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Brand building: Top Indian institutes eye global icons

world Updated: Oct 25, 2011 23:24 IST
Charu Sudan Kasturi
Charu Sudan Kasturi
Hindustan Times
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Leading economist Joseph Stiglitz will address the convocation ceremony of the Indian Statistical Institute (ISI), Kolkata, in January 2012, the first time ever that a non-Indian Nobel Prize winner will lecture graduating students at a major Indian institution.

The ISI's pursuit of Stiglitz represents a larger trend of the country's institutions increasingly viewing convocation ceremonies as long-term, strategic brand-building exercises, top government officials and academicians said.

“It's a big catch, getting one of the world's leading economists, a Nobel Prize winner, to deliver the convocation address. It certainly helps improve the global branding of the ISI,” said a senior administrator at the ISI, India's leading theoretical and applied statistics school, requesting anonymity.

Anya Stiglitz, the Nobel Laureate's wife, and an adjunct professor at Columbia University, confirmed to HT that Stiglitz would be delivering the ISI convocation address. Stiglitz, who won the Nobel Prize in 2001, also teaches at Columbia University.

But Stiglitz is not alone.

The Indian Institute of Management, Kozhikode, is desperately trying to get economist Jeffrey Sachs, who teaches at Columbia University's Earth Institute, to deliver its 2012 convocation address, top IIM and government sources said. Sachs has not yet decided, they said.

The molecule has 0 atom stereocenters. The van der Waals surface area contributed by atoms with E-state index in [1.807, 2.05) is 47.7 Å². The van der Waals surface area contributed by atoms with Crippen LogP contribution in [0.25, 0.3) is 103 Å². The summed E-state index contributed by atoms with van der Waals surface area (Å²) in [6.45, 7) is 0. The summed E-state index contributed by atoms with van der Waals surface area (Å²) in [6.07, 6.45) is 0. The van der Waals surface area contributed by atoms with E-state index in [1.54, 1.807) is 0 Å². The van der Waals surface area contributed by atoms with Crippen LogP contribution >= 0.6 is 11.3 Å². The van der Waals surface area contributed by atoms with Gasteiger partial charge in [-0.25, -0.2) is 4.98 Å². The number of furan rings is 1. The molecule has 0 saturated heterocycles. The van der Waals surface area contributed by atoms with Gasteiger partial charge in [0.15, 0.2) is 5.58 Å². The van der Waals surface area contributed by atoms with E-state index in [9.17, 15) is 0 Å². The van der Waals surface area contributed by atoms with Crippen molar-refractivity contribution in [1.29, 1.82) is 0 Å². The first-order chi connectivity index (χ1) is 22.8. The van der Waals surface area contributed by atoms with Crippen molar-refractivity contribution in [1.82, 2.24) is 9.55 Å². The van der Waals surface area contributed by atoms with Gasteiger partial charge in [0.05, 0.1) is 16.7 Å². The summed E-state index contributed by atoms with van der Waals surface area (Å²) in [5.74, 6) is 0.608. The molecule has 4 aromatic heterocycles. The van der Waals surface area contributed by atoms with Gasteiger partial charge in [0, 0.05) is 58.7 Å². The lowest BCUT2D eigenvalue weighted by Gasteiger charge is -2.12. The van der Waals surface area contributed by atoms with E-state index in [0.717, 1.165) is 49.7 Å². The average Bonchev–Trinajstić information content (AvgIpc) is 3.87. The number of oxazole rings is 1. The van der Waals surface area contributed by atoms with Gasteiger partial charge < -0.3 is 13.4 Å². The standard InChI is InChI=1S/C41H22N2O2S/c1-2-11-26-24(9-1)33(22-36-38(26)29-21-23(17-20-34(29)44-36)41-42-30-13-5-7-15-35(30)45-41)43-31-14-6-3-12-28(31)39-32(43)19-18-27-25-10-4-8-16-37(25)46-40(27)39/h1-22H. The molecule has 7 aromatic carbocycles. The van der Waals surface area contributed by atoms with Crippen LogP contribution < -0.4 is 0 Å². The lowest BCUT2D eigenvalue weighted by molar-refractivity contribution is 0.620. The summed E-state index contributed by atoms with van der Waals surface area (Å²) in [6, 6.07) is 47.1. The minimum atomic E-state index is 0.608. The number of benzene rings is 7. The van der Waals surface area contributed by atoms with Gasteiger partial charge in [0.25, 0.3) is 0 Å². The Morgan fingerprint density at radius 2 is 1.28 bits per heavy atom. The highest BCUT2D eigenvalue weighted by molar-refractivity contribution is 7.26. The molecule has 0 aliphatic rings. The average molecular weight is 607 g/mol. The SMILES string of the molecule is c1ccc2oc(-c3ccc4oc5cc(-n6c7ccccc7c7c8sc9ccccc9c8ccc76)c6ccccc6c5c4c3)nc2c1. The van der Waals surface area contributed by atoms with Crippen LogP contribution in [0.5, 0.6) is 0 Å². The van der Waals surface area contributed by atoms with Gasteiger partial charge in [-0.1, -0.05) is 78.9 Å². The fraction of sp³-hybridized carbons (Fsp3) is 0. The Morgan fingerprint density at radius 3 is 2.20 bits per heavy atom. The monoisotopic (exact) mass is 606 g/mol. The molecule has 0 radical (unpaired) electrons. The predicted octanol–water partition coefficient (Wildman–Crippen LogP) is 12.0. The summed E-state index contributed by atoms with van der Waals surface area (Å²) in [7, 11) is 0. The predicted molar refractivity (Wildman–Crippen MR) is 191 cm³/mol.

“It's definitely a trend, one where institutions are going away from sarkari convocations to strategic convocations that are more branding events than just occasions to hand over degrees to students,” said an Indian Institute of Technology Director.

The choice of chief guest at convocations has traditionally been largely restricted to the President, Prime Minister, human resource development minister or health minister at most of India's top educational institutions, with the odd exceptions of a few Indian-origin scientists and economists. The perceived need to stay in the government's good books was to blame, senior administrators at some of the country's top institutions said. “You could call it the ji hazoori syndrome,” the ISI Kolkata administrator said.

But Indian institutions are now increasingly looking to use convocations to build their institutional brand by getting a globally famous and respected personality as a chief guest. Several months of lobbying are invested in this task each year, sources said. Chief guests who are icons in the field of study in which students are graduating also make convocation addresses more relevant for the graduates, sources argued.